It is necessary, therefore, that we believe in a fundamental sense of Being, which, for convenience’s sake, I ask that you allow me to refer to as the Divine. Insofar as the belief-that can only apprehend the observable descriptors attached to the underlying-Being, it remains unable to apprehend the Divine, which is simply Being stripped of all its accidental qualities. Thus, the Divine is unqualified since it cannot be understood relatively (we would be foolish to call the Divine small or large, red or blue), but it qualifies qualification, in the sense that it is the underlying Being to which predicates are able to be “attached,” and it primordially conditions the act itself of predication, for without this Being, nothing can be said to be. The atheist, in denying their belief-in this Being, does nothing but deny the conditions of existence itself.

To be fair, I am not in favor of organized religion either, for I feel that many organized religions involve themselves in too many belief-that’s. (Note well: I am not attempting to argue that religion is harmful or that it ought to be extirpated; I am well aware that religion builds community and is often a force of moral good, for which reason I am more sympathetic to believers than I am to atheists.) I shall name no particular religions, since almost all are guilty of these problem. But let us, for example, address the problem of volition. How is it that people can believe-that the Divine, for instance, wishes us to be “good”? If the Divine has such volition, it must be imperfect. The Divine must lack for something, if it possesses wants. I shall clarify my more fundamental objection to the problem of volition below, but let this objection suffice for now. For, at present, I would rather assert that the Divine ought to be apprehended in the following way, as being the simplest.

I speak of the way of the up-building of things. Go to a house, and look at a brick. The brick is both one and many: for it is, on the one hand, made up of atoms, and yet the emergent thing from these atoms forms the one entity we call the “brick.” The brick in turn, with other bricks, forms the house. The house is one and many, for it is both made of bricks and yet is considered a thing itself.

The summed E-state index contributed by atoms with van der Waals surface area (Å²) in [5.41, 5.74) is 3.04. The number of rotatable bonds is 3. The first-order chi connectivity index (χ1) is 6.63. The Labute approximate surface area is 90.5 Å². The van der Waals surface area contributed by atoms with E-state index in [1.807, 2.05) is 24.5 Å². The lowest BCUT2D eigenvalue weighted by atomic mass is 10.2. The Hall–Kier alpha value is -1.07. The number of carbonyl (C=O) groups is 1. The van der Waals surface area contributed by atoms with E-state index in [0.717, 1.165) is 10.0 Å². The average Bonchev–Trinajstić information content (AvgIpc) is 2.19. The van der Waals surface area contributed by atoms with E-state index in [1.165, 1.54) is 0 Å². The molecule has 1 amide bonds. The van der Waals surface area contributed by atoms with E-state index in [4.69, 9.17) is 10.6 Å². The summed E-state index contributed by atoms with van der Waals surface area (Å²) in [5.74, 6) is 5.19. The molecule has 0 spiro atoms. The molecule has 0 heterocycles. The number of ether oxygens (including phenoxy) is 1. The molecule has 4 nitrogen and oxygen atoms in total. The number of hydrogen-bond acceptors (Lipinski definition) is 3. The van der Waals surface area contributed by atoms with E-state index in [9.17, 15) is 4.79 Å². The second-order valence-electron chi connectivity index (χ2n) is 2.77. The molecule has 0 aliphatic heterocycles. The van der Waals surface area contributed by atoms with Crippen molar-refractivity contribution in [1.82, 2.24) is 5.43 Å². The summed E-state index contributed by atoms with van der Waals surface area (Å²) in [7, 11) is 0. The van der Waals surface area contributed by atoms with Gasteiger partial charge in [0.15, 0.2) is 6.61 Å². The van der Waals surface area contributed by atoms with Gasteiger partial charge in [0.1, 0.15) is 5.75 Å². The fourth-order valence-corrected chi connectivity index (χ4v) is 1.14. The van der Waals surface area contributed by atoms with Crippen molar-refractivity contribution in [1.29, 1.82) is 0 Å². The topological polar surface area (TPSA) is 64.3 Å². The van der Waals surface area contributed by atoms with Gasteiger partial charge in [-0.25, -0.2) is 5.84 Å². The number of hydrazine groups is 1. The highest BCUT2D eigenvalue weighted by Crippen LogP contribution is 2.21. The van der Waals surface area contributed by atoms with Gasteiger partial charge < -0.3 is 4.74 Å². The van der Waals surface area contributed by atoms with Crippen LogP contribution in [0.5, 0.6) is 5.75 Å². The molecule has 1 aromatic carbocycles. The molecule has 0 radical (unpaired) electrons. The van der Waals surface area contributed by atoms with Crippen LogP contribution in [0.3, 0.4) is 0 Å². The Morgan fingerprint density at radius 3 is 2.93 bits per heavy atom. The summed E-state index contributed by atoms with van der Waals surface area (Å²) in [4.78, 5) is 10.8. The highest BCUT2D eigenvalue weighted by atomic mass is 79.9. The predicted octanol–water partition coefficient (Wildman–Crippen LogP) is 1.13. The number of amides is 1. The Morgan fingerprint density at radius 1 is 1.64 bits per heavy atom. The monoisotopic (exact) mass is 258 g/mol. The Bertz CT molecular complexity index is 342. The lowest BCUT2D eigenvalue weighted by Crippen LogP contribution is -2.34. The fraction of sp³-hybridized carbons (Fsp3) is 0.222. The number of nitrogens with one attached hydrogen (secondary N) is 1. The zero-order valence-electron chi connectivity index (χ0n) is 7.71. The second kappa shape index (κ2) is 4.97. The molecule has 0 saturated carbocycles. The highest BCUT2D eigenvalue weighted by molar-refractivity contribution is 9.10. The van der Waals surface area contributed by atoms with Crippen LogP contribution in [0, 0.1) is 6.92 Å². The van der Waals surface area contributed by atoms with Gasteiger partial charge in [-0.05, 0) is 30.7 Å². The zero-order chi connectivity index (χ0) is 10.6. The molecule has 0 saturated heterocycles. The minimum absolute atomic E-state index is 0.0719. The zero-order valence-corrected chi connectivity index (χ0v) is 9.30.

Continue to up-build: the house is part of the earth; the earth is one and many, for there are houses, and people, and soil of which it is comprised, and yet we say the earth encompasses all of these things. Continue to up-build, higher and higher, until we reach the level of the universe. Here, then, we have reached a sense of the universe as encompassing all things in the objective and material world. And yet at the same time, the Divine, as determining the universe and as containing it, must also encompass the objects of thought: for everything that has been thought to exist, if not in the objective world, exists at least in the world of the mind (for example, the objects of our dreams “exist”, even if not materially). And so the Divine carries within it the pre-condition of all things that both actually are, as being in the objective world, and things that only potentially are, as being in thought.

That is the reason why the Divine must be believed-in: because it must contain and pre-condition both everything that is actually and potentially. Allow me the following example. As shown earlier, we cannot believe that the Divine wills us to be good. But similarly, we cannot believe that the Divine does not will us to be good. We may continue to attach such qualities to the Divine ad infinitum: we believe that the Divine is only blue; we believe that the Divine is anything other than only blue. From these contradictions, it is clear why we cannot have belief-that’s about the Divine: it is because every belief-that is a definition or determination of its object. As any definition or determination is at base a form of limitation (for the red thing cannot simultaneously be blue), we cannot qualify the Divine — doing so would prevent it from being other than the quality we have attached to it — and so we must believe in it itself, absolutely and without qualification.

Alex Chen is a College sophomore from Palo Alto, California.